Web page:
I communicate to you by this Opportunity part of what you will perceive I requested another some time ago to make known to you. If Be[ll] and Josiah or either of them reached France or Spain safely with their papers to your knowledge you stand in no Necessity of forwarding 28, 29.6 It is not for the most obvious reason only that I now send them. Georg. and S.C. if we properly see them in this Meridian act not wisely, resolutely, on good Foresight like Virg. in opposition to the unreasonable exclusive river claim of Madrid countenanced in some degree perhaps by Gaul as I think it was clear in the Reign of Gerard here.7
J. Jay will as appears to me manage knowingly and firmly apprehensive at the same time of what I last suggested, tho Carm[ichael] seems either from inclination or Blindness to lean the other Way; which is I suppose one of the Causes of the Chagrin which has been very confidentially communicated to G. Morris and thence in like Manner to me; arising from the Reflection of having forwarded himself the choice of C. to be secre. C. was always a Gerardite.8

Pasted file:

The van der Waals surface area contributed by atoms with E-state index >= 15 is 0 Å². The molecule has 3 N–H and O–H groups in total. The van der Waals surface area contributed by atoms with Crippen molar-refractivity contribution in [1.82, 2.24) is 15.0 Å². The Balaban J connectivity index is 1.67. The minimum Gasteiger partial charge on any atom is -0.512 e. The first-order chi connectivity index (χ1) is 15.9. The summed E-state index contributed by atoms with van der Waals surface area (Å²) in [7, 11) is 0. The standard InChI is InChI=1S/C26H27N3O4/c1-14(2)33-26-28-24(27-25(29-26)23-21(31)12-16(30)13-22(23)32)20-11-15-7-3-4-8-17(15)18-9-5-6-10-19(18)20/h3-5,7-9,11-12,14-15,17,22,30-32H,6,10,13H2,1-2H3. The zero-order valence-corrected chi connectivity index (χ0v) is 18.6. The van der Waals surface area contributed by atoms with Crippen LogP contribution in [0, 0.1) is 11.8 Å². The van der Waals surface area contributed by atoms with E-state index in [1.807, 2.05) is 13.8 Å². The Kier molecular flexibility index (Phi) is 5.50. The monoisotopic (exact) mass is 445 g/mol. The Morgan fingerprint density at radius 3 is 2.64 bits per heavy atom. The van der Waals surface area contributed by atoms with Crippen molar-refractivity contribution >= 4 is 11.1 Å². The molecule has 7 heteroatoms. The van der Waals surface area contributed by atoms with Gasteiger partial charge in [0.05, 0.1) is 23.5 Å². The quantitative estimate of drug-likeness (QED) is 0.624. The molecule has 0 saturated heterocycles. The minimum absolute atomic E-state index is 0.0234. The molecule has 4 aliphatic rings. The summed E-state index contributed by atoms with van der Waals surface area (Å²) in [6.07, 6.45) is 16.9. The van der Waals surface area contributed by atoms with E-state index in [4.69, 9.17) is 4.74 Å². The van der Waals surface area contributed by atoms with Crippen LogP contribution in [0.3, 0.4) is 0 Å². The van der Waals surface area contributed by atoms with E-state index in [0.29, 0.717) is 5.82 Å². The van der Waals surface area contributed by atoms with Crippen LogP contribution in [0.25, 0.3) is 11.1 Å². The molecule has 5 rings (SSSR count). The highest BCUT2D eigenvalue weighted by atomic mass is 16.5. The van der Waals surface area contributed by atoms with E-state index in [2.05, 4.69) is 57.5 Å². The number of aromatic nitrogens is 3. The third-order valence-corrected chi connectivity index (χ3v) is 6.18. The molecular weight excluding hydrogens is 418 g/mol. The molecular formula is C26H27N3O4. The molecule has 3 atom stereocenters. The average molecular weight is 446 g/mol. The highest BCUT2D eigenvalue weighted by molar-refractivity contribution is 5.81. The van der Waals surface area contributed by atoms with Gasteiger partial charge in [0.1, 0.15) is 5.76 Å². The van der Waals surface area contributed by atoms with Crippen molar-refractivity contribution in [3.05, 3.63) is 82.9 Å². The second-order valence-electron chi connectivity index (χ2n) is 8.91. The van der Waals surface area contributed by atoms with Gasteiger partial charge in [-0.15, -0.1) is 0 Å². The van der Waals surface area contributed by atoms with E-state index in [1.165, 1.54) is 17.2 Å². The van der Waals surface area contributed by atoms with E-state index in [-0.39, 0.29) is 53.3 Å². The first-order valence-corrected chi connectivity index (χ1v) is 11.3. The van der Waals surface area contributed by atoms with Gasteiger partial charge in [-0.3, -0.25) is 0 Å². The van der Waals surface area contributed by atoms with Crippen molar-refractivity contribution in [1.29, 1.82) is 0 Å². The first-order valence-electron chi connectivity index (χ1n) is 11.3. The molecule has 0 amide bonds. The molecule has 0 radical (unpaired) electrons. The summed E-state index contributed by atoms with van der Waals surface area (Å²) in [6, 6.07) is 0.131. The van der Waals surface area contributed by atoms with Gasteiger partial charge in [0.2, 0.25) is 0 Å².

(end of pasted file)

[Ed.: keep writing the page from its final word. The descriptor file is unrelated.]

Mr. Laurens had my very particular request to tell exactly what ought in Justice and <
Equity> Propriety to be done in the Case of Dumas. Is he alltogether an Instrument in the hands of Dean and F. and the French minister in Holland. An Expectation is formed of something beneficial to his wife and child. Pensionaries of this Union!!!